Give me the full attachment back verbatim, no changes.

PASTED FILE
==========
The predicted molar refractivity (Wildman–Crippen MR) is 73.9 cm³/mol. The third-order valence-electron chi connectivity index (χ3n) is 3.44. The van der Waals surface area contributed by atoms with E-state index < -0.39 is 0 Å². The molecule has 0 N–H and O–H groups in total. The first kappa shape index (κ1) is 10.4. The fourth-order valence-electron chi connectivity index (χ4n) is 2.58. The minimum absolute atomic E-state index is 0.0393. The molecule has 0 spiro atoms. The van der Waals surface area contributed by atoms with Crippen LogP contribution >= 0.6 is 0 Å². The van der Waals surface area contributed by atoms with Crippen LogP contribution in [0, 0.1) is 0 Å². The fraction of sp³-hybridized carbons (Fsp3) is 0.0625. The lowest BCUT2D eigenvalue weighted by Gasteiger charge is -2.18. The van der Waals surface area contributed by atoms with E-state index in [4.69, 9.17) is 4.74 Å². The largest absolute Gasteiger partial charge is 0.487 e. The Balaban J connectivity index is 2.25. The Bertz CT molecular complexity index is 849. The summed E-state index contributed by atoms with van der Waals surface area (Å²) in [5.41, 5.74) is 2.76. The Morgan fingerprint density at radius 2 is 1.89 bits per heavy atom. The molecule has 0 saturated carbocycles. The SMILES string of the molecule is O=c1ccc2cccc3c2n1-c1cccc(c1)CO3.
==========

The predicted molar refractivity (Wildman–Crippen MR) is 73.9 cm³/mol. The third-order valence-electron chi connectivity index (χ3n) is 3.44. The van der Waals surface area contributed by atoms with E-state index < -0.39 is 0 Å². The molecule has 0 N–H and O–H groups in total. The first kappa shape index (κ1) is 10.4. The fourth-order valence-electron chi connectivity index (χ4n) is 2.58. The minimum absolute atomic E-state index is 0.0393. The molecule has 0 spiro atoms. The van der Waals surface area contributed by atoms with Crippen LogP contribution >= 0.6 is 0 Å². The van der Waals surface area contributed by atoms with Crippen LogP contribution in [0, 0.1) is 0 Å². The fraction of sp³-hybridized carbons (Fsp3) is 0.0625. The lowest BCUT2D eigenvalue weighted by Gasteiger charge is -2.18. The van der Waals surface area contributed by atoms with E-state index in [4.69, 9.17) is 4.74 Å². The largest absolute Gasteiger partial charge is 0.487 e. The Balaban J connectivity index is 2.25. The Bertz CT molecular complexity index is 849. The summed E-state index contributed by atoms with van der Waals surface area (Å²) in [5.41, 5.74) is 2.76. The Morgan fingerprint density at radius 2 is 1.89 bits per heavy atom. The molecule has 0 saturated carbocycles. The SMILES string of the molecule is O=c1ccc2cccc3c2n1-c1cccc(c1)CO3.